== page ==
More good news from the fight against COVID-19. Folding@Home, the distributed computing network that is currently working on folding models from many of the SARS-CoV-2 virus proteins, has broken the exaFLOP barrier and is now the most powerful computer ever built. True, not every core is active at any given time, but the 4.6 million cores and 400,000-plus GPUs in the network pushed it over from the petaFLOP range of computers like IBM’s Summit, until recently the most powerful supercomputer ever built. Also good news is that Team Hackaday is forming a large chunk of the soul of this new machine, with 3,900 users and almost a million work units completed. Got an old machine around? Read Mike Sczcys’ article on getting started and join Team Hackaday.

And finally, just because we all need a little joy in our lives right now, and because many of you are going through sports withdrawal, we present what could prove to be the new spectator sports sensation: marble racing. Longtime readers will no doubt recognize the mad genius of Martin and his Marble Machine X, the magnificent marble-dropping music machine that’s intended as a follow-up to the original Marble Machine. It’s also a great racetrack, and Martin does an amazing job doing both the color and turn-by-turn commentary in the mock race. It’s hugely entertaining, and a great tour of the 15,000-piece contraption. And when you’re done with the race, it’s nice to go back to listen to the original Marble Machine tune — it’s a happy little song for these trying times.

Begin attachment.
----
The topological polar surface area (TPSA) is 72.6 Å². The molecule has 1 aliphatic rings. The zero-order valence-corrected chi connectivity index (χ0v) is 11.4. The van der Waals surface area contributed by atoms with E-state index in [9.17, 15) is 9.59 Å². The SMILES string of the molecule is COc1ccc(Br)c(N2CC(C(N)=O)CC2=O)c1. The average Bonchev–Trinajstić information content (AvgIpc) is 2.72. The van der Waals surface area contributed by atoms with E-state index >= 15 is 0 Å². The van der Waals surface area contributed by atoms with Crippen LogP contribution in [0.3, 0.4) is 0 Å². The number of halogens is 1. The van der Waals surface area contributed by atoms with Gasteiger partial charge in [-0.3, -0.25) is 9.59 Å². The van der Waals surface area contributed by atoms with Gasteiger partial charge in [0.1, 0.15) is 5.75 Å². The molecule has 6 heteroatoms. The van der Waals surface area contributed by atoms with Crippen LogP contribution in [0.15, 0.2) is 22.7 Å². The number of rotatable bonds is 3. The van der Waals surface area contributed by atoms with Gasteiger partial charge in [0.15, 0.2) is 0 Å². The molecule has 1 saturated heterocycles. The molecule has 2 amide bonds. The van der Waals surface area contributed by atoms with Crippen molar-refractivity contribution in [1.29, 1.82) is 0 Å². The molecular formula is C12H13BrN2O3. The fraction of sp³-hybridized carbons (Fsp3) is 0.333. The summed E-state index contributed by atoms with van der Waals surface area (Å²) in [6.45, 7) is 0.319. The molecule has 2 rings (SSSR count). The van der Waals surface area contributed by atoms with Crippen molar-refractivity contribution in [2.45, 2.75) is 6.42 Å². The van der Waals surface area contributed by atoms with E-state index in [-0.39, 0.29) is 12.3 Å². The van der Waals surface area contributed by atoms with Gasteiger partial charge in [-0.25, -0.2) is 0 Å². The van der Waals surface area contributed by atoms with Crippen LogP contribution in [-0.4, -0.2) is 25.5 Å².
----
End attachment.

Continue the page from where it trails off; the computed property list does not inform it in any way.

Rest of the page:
28 thoughts on “Hackaday Links: March 29, 2020

        1. Then don’t go outside if you are so concerned.
          In case you didn’t know here in the People’s Republic of California the Homeless need not wash their hands.
          Maybe it wouldn’t hurt to take responsibility for your own health and nutrition.

  1. It didn’t help that Chinese buried their head in the sand early on by silencing the doctors who saw this coming. China also unintentionally started SARS epidemic, and one would think they’d learn their lesson on how to contain new or unknown illness with mandatory quarantine and isolation by recalling everyone who would have left Wuhan to minimize the spread. But they didn’t and allowed many people to travel away from Wuhan.

    1. China did a good job. They are one of the few places which have managed to get off exponential growth. Could they have done better – sure.